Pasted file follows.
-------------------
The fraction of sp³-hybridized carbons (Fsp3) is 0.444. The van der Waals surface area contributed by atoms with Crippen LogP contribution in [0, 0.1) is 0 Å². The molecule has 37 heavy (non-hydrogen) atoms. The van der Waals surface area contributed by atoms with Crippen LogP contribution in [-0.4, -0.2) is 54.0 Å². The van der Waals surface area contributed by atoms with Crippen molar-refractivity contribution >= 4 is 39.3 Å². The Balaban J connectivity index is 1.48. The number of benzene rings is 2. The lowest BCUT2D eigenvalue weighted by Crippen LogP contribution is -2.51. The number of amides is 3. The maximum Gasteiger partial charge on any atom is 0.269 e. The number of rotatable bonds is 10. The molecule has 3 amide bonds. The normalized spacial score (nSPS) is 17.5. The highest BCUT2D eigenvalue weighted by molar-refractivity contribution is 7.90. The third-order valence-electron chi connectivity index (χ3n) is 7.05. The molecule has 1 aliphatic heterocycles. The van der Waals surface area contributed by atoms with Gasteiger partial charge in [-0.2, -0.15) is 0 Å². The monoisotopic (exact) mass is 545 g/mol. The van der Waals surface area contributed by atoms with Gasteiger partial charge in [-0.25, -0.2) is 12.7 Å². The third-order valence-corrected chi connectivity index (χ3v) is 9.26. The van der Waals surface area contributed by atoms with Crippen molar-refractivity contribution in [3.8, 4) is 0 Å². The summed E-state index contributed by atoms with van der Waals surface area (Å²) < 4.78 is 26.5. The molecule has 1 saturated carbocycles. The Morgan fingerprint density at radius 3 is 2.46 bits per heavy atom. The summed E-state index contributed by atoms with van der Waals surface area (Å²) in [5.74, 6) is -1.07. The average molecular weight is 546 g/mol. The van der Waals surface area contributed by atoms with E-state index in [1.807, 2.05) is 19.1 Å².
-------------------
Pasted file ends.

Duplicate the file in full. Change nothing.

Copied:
The fraction of sp³-hybridized carbons (Fsp3) is 0.444. The van der Waals surface area contributed by atoms with Crippen LogP contribution in [0, 0.1) is 0 Å². The molecule has 37 heavy (non-hydrogen) atoms. The van der Waals surface area contributed by atoms with Crippen LogP contribution in [-0.4, -0.2) is 54.0 Å². The van der Waals surface area contributed by atoms with Crippen molar-refractivity contribution >= 4 is 39.3 Å². The Balaban J connectivity index is 1.48. The number of benzene rings is 2. The lowest BCUT2D eigenvalue weighted by Crippen LogP contribution is -2.51. The number of amides is 3. The maximum Gasteiger partial charge on any atom is 0.269 e. The number of rotatable bonds is 10. The molecule has 3 amide bonds. The normalized spacial score (nSPS) is 17.5. The highest BCUT2D eigenvalue weighted by molar-refractivity contribution is 7.90. The third-order valence-electron chi connectivity index (χ3n) is 7.05. The molecule has 1 aliphatic heterocycles. The van der Waals surface area contributed by atoms with Gasteiger partial charge in [-0.2, -0.15) is 0 Å². The monoisotopic (exact) mass is 545 g/mol. The van der Waals surface area contributed by atoms with Gasteiger partial charge in [-0.25, -0.2) is 12.7 Å². The third-order valence-corrected chi connectivity index (χ3v) is 9.26. The van der Waals surface area contributed by atoms with Crippen molar-refractivity contribution in [3.8, 4) is 0 Å². The summed E-state index contributed by atoms with van der Waals surface area (Å²) < 4.78 is 26.5. The molecule has 1 saturated carbocycles. The Morgan fingerprint density at radius 3 is 2.46 bits per heavy atom. The summed E-state index contributed by atoms with van der Waals surface area (Å²) in [5.74, 6) is -1.07. The average molecular weight is 546 g/mol. The van der Waals surface area contributed by atoms with E-state index in [1.807, 2.05) is 19.1 Å².